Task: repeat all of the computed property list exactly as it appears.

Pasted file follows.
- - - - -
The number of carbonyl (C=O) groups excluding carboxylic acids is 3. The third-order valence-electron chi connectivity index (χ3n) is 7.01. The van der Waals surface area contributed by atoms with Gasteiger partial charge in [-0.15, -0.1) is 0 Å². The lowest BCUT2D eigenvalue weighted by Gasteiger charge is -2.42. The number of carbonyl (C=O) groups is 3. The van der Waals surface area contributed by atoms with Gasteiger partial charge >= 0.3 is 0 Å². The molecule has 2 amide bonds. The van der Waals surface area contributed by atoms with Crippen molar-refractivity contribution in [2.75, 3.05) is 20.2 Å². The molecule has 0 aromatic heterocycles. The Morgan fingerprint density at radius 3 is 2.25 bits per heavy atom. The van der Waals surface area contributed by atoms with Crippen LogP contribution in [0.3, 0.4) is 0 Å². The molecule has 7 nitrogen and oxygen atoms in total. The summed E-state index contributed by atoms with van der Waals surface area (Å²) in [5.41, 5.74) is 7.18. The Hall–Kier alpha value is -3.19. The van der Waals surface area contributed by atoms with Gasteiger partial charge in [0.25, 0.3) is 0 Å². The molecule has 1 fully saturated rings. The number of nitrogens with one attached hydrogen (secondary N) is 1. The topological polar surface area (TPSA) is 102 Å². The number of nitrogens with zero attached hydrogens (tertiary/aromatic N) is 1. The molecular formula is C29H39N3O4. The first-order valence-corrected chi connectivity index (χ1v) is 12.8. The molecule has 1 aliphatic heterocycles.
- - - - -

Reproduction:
The number of carbonyl (C=O) groups excluding carboxylic acids is 3. The third-order valence-electron chi connectivity index (χ3n) is 7.01. The van der Waals surface area contributed by atoms with Gasteiger partial charge in [-0.15, -0.1) is 0 Å². The lowest BCUT2D eigenvalue weighted by Gasteiger charge is -2.42. The number of carbonyl (C=O) groups is 3. The van der Waals surface area contributed by atoms with Gasteiger partial charge >= 0.3 is 0 Å². The molecule has 2 amide bonds. The van der Waals surface area contributed by atoms with Crippen molar-refractivity contribution in [2.75, 3.05) is 20.2 Å². The molecule has 0 aromatic heterocycles. The Morgan fingerprint density at radius 3 is 2.25 bits per heavy atom. The van der Waals surface area contributed by atoms with Crippen LogP contribution in [0.3, 0.4) is 0 Å². The molecule has 7 nitrogen and oxygen atoms in total. The summed E-state index contributed by atoms with van der Waals surface area (Å²) in [5.41, 5.74) is 7.18. The Hall–Kier alpha value is -3.19. The van der Waals surface area contributed by atoms with Gasteiger partial charge in [0.25, 0.3) is 0 Å². The molecule has 1 fully saturated rings. The number of nitrogens with one attached hydrogen (secondary N) is 1. The topological polar surface area (TPSA) is 102 Å². The number of nitrogens with zero attached hydrogens (tertiary/aromatic N) is 1. The molecular formula is C29H39N3O4. The first-order valence-corrected chi connectivity index (χ1v) is 12.8. The molecule has 1 aliphatic heterocycles.